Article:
When taking a look at substance use disorders, including alcohol use disorders, it is important to know the facts. We know that alcohol addiction is harmful, but sometimes people don’t always know exactly why it’s so bad for us. Let’s look at some facts about how alcohol addiction negatively affects the mind and body.
Alcoholism is a result of an imbalance in the brain and is hard to get rid of. According to Alexis Charrys, Doctoral Psychology Intern for Centerstone, “alcohol causes the release of chemicals in two key reward brain centers, leading to feelings of pleasure and satisfaction. Alcohol can also make physical changes to your brain chemistry, adding to its addictive properties.”
Because of these physical changes, drinking excessive amounts of alcohol can overload the brain’s reward and pleasure centers, leading an individual to experience cravings and desire more. When one stops drinking, these reward centers are diminished and you may feel sad or hopeless, making you want the experience again. Alcohol also can also compromise impulse control and decision-making, making it easier to return to the substance.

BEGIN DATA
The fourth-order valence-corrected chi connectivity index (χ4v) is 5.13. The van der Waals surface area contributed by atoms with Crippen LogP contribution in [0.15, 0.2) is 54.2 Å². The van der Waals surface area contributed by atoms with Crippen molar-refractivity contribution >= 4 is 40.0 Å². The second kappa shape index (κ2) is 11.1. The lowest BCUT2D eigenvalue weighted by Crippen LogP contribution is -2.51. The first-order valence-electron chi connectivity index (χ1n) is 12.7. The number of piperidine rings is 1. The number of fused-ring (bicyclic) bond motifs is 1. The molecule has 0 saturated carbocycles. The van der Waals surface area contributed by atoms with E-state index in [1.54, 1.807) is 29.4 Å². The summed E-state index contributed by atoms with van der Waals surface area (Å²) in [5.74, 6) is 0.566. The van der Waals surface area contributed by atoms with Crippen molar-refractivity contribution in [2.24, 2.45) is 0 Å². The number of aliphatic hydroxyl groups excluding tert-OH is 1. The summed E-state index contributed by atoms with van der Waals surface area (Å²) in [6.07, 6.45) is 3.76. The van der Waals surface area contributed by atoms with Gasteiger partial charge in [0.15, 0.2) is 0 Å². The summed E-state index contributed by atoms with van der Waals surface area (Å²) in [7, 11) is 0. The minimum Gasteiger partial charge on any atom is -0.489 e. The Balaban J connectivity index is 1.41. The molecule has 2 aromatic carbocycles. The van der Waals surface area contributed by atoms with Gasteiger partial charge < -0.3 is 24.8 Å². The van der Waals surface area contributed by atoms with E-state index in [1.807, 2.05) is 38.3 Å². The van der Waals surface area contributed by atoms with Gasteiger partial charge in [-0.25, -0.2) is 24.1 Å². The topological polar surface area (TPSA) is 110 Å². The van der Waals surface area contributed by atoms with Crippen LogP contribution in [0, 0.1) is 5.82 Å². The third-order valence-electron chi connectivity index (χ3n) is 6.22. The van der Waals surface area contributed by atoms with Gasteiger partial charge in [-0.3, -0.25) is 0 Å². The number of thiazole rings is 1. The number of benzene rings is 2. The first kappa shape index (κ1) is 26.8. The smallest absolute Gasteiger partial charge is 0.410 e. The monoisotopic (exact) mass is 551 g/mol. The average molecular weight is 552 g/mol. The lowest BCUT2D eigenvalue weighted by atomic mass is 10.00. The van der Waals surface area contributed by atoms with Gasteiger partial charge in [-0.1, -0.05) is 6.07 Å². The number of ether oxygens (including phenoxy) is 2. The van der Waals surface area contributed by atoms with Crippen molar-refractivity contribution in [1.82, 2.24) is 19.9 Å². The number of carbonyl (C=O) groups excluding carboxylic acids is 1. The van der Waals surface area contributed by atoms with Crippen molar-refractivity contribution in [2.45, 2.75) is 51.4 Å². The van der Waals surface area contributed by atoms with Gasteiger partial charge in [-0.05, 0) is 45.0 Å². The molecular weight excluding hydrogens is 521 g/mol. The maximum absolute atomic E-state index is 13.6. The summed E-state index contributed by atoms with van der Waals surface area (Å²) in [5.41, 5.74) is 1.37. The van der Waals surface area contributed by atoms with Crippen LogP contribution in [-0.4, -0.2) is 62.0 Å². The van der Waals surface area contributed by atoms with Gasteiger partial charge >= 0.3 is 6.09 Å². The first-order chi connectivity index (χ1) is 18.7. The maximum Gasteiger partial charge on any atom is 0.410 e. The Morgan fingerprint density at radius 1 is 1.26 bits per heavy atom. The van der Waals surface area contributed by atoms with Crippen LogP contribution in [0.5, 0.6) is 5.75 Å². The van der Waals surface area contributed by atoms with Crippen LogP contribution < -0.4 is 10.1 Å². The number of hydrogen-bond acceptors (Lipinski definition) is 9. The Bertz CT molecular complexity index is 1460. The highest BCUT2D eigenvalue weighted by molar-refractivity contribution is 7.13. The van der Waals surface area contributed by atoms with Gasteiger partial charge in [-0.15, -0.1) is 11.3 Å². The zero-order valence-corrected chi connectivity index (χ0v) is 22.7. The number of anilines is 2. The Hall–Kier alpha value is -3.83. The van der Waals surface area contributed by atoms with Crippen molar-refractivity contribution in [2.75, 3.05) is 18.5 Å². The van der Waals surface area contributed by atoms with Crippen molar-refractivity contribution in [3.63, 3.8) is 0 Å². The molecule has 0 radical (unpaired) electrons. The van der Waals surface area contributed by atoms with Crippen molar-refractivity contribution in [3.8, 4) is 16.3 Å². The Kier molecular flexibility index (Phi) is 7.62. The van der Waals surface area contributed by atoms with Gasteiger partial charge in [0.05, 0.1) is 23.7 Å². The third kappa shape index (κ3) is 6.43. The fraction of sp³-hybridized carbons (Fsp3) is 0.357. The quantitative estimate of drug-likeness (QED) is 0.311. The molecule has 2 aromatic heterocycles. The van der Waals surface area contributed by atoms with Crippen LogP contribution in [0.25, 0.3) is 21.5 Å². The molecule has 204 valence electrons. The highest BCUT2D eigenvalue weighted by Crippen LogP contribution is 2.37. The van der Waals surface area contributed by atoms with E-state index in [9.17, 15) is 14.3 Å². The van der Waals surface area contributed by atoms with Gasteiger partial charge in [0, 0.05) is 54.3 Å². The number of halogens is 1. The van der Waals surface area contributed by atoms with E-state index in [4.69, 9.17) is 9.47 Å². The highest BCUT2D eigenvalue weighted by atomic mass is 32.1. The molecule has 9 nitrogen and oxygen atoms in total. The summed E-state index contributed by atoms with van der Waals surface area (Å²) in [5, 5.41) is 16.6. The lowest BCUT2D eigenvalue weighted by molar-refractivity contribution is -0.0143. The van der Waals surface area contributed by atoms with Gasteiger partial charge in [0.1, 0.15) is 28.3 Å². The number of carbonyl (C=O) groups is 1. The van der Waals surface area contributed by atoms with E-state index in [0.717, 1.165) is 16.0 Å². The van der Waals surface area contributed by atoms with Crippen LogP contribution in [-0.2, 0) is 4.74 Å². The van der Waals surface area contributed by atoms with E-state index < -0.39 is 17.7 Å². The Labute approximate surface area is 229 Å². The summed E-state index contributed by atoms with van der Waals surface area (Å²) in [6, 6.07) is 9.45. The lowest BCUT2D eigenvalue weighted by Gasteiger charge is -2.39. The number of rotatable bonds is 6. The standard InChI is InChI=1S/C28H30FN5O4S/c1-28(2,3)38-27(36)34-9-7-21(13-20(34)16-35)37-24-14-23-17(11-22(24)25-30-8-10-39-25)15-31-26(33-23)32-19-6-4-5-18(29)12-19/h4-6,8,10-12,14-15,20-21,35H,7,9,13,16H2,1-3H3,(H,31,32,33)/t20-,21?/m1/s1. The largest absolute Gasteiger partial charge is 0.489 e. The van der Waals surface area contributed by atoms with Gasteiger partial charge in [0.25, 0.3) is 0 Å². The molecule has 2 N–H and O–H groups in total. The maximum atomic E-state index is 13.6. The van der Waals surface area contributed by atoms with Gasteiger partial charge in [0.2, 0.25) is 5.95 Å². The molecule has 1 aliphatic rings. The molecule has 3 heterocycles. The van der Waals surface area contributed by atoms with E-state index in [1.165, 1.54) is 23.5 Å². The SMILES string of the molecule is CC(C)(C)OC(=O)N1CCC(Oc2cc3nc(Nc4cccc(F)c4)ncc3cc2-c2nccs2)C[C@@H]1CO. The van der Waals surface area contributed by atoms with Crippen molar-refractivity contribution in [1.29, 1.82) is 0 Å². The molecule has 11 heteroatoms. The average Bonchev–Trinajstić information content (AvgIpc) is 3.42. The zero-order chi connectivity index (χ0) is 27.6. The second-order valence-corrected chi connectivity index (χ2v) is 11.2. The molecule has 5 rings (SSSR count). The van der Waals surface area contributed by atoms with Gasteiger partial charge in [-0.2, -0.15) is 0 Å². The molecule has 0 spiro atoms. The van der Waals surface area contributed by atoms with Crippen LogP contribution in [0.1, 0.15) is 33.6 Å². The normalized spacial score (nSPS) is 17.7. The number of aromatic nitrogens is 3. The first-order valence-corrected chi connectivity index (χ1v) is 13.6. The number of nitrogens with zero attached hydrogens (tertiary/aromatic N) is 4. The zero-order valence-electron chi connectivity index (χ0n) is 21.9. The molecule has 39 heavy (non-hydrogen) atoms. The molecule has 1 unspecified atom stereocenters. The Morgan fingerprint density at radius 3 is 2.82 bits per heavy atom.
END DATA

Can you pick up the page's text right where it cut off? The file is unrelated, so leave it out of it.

Individuals with alcohol addiction may experience a range of mental effects:
Beyond the effects alcohol can have on your brain, it can also cause significant damage to several parts of your body.
It is clear that long-term alcohol misuse can have devastating effects on your mind and body. This is why moderation is important. For those in recovery, however, it is not recommended that they engage in any level of alcohol use so as to not risk a return to addiction.
If you or a loved one are struggling with alcohol addiction, Centerstone is here to help. Call us at 1-877-HOPE123 (877-467-3123) or visit centerstone.org/connect-with-us/ to get connected with care.
If you are in crisis, please call our crisis line, call 911 or visit the nearest emergency room.
If you're still having trouble and would like to reach out to someone about counseling or other Centerstone services, contact us.
Family Matters Mental Health children
Mental Health Addiction
military Mental Health
Mental Health anxiety
Mental Health sleep summer